Four American airmen were produced for newsmen at a news conference in Hanoi on Dec 20th.
MV & CU Ngo Dieng talks to newsmen
MV & GV Newsmen taking notes (3 shots)
MV & CU Ngo Dieng points to map
MV & CU American prisoner Kenneth Wells stands and is shown to newsmen (4 shots)
MV & CU Leland Hildebrand shown to newsmen (4 shots)
MV & CU Samuel Vaughan with eyes closed shown to newsmen(3 shots)
MV & CU Kenneth Johnson shown to newsmen and surrounded by them (5 shots)
Initials OS/1358 OS/1410
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Background: Four American airmen were produced for newsmen at a news conference in Hanoi on Dec 20th.
The newsmen were told that the four were the pilots of United States Phantom jets shot down over North Vietnam a few days earlier.
The official commentary supplied with the film names the four as First Lieutenant Kenneth Wells, Major Leland Hildebrand, First Lieutenant Samuel Vaughan and Major Kenneth Johnson.
Foreign observers at the news conference note that Phantoms normally carry a two-man crew, but the North Vietnamese released no other names.
The United States admits losing four Phantoms over Indo-China on the day mentioned by North Vietnam, but claims the aircraft were lost over Northern Laos.
SYNOPSIS: At a news conference in North Vietnam -- angry words from the Chief of the Press Bureau at the North Vietnamese Foreign Ministry, Ngo Dieng. Using a map as illustration, Ngo Dieng denounced the United States for what he described as their "utterly grave war acts against North Vietnam." He accused President Nixon of doing nothing that would persuade his country to release prisoners of war.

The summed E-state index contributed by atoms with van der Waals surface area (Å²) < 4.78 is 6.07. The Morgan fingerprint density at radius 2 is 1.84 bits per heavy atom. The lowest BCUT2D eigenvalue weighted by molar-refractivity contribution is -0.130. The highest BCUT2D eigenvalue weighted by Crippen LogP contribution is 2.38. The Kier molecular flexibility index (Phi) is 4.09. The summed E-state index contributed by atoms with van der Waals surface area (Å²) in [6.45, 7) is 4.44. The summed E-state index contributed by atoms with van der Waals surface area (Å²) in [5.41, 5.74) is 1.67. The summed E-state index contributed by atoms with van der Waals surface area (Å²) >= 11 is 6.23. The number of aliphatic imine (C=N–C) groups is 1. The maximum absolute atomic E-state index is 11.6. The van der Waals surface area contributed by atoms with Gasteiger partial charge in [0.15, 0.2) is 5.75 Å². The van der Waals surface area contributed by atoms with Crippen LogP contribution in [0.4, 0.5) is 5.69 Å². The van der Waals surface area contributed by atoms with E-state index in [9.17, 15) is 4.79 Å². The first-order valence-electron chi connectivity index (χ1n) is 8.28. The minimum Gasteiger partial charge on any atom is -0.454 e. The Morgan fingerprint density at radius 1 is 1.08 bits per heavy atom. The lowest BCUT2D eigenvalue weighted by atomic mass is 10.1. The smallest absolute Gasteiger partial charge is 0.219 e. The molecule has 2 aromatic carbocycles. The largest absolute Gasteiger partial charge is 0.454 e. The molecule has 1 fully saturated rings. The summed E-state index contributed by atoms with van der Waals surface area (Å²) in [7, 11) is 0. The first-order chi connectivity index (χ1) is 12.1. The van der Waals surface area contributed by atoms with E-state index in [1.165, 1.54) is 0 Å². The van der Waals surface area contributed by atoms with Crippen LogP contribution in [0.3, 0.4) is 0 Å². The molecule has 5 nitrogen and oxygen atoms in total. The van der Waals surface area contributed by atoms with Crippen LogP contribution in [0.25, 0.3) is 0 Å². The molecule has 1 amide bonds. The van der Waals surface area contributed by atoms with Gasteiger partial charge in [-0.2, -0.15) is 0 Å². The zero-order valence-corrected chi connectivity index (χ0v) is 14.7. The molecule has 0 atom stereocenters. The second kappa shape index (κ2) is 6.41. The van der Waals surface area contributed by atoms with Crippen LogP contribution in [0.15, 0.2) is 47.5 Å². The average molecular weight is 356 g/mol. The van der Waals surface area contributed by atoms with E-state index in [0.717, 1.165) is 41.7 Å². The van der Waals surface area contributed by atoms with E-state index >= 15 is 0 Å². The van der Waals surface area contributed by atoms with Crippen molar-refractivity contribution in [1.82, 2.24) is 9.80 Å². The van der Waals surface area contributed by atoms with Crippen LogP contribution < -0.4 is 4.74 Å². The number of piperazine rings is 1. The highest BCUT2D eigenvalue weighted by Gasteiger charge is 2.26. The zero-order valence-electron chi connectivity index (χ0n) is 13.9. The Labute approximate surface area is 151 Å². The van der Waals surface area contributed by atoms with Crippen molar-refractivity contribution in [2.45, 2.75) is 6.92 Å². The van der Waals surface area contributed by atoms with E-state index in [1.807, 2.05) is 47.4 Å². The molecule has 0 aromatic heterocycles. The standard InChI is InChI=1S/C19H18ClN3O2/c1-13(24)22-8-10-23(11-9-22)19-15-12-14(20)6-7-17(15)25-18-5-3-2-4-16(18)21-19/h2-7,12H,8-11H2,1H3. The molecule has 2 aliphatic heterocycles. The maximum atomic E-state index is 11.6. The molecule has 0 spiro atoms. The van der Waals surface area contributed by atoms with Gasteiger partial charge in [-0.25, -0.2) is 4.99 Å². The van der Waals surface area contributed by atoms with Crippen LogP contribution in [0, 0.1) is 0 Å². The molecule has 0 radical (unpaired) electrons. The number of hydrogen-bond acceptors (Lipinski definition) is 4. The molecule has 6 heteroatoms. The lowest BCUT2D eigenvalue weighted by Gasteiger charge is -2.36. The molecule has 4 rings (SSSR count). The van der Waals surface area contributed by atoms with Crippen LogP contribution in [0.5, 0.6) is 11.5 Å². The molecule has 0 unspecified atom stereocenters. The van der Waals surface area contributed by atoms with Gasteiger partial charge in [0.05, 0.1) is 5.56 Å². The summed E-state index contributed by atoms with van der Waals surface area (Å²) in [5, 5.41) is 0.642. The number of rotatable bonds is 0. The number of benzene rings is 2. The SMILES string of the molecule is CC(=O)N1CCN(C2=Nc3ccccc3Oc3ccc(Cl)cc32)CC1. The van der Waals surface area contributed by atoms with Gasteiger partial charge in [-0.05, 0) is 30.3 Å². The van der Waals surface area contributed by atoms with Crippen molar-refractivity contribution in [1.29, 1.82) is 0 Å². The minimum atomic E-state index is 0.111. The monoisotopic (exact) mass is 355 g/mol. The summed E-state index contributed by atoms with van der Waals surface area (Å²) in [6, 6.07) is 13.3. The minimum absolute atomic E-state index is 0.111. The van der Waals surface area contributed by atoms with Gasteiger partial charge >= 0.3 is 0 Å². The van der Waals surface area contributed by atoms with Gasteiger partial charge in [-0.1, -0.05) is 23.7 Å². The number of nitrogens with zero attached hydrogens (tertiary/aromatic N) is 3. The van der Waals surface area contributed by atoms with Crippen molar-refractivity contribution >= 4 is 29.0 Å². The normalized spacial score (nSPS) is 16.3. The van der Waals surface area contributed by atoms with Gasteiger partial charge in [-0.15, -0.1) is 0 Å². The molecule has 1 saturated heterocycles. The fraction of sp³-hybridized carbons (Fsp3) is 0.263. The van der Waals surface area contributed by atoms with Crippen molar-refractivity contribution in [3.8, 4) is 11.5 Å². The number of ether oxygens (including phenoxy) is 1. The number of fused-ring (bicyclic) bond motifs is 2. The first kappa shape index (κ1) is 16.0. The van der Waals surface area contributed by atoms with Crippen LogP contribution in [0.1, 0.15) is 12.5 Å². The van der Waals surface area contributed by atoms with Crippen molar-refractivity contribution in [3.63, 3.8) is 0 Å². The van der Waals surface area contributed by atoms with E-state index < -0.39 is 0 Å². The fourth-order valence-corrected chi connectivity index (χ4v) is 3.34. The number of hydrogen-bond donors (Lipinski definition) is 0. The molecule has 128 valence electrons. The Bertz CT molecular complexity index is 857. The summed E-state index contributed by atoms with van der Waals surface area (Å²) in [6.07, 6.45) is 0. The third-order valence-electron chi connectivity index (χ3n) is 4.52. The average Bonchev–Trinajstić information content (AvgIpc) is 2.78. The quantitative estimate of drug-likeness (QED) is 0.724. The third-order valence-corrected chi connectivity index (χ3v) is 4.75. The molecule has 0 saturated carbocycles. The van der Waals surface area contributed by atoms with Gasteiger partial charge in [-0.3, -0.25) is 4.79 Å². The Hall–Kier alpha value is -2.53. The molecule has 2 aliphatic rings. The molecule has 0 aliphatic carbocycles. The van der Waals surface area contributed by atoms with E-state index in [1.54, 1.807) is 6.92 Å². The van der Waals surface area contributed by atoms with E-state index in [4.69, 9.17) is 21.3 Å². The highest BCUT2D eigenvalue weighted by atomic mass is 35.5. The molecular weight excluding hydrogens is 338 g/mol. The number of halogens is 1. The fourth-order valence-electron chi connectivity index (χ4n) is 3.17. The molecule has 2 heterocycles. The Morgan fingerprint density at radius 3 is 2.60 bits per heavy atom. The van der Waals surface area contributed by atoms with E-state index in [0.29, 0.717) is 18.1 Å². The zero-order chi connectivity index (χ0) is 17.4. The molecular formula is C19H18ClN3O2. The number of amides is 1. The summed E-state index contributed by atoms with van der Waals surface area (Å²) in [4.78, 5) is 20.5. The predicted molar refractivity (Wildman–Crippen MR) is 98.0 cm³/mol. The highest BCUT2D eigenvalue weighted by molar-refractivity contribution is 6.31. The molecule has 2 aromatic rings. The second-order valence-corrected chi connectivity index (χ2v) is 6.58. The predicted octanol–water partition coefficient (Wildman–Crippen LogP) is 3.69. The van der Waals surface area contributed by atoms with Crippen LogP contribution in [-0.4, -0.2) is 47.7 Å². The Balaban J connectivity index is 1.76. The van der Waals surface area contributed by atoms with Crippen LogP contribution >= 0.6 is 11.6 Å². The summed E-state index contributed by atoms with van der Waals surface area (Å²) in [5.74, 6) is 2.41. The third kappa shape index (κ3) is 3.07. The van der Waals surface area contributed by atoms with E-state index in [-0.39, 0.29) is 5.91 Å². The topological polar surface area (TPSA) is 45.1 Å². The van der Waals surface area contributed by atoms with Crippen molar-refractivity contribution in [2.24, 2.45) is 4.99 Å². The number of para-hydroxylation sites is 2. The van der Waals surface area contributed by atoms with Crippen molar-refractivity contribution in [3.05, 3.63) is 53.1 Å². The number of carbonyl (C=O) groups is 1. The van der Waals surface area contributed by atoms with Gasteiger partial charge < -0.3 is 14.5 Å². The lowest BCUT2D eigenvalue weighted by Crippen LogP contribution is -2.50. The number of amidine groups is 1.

Then -- the first of four pilots was produced. He was named as First Lieutenant Kenneth Wells -- and the North Vietnamese described him as the pilot of one of four United States Phantom jets shot down over North Vietnam in previous days.
Major Leland Hildebrand was said to be another of the pilots. According to the North Vietnamese, he's 33, and was shot down over Hoa Binh province. The United States admits losing four planes -- but over Laos, not North Vietnam.
The third Phantom pilot -- Samuel Vaughan. Newsmen noticed that he walked with a limp -- but they were not allowed to ask questions. When he closed his eyes, Vaughan was ordered to open them again by a North Vietnamese guard.
The pilot of the fourth plane was named as Major Kenneth Johnson. Newsmen note that Phantom jets usually carry a two-man crew: but there was no mention of any other names.